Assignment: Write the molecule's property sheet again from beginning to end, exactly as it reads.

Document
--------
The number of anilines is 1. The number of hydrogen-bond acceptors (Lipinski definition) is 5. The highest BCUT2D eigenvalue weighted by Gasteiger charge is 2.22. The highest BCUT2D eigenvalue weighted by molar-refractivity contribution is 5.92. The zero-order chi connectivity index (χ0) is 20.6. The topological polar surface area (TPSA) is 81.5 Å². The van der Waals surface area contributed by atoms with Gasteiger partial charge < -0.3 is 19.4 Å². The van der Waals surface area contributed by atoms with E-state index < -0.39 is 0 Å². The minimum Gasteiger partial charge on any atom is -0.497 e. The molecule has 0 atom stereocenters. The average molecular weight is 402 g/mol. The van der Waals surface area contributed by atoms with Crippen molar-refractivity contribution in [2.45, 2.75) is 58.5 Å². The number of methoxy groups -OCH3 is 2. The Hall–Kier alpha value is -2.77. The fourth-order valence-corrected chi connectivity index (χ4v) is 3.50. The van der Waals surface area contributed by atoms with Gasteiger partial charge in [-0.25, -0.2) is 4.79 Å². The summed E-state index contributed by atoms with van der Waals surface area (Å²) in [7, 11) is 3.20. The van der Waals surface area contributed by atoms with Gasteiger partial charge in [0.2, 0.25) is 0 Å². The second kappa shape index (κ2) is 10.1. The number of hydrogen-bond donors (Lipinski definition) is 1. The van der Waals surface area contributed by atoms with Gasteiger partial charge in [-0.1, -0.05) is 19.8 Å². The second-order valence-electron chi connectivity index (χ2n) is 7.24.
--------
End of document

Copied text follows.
The number of anilines is 1. The number of hydrogen-bond acceptors (Lipinski definition) is 5. The highest BCUT2D eigenvalue weighted by Gasteiger charge is 2.22. The highest BCUT2D eigenvalue weighted by molar-refractivity contribution is 5.92. The zero-order chi connectivity index (χ0) is 20.6. The topological polar surface area (TPSA) is 81.5 Å². The van der Waals surface area contributed by atoms with Gasteiger partial charge < -0.3 is 19.4 Å². The van der Waals surface area contributed by atoms with E-state index < -0.39 is 0 Å². The minimum Gasteiger partial charge on any atom is -0.497 e. The molecule has 0 atom stereocenters. The average molecular weight is 402 g/mol. The van der Waals surface area contributed by atoms with Crippen molar-refractivity contribution in [2.45, 2.75) is 58.5 Å². The number of methoxy groups -OCH3 is 2. The Hall–Kier alpha value is -2.77. The fourth-order valence-corrected chi connectivity index (χ4v) is 3.50. The van der Waals surface area contributed by atoms with Gasteiger partial charge in [-0.25, -0.2) is 4.79 Å². The summed E-state index contributed by atoms with van der Waals surface area (Å²) in [7, 11) is 3.20. The van der Waals surface area contributed by atoms with Gasteiger partial charge in [0.2, 0.25) is 0 Å². The second kappa shape index (κ2) is 10.1. The number of hydrogen-bond donors (Lipinski definition) is 1. The van der Waals surface area contributed by atoms with Gasteiger partial charge in [-0.1, -0.05) is 19.8 Å². The second-order valence-electron chi connectivity index (χ2n) is 7.24.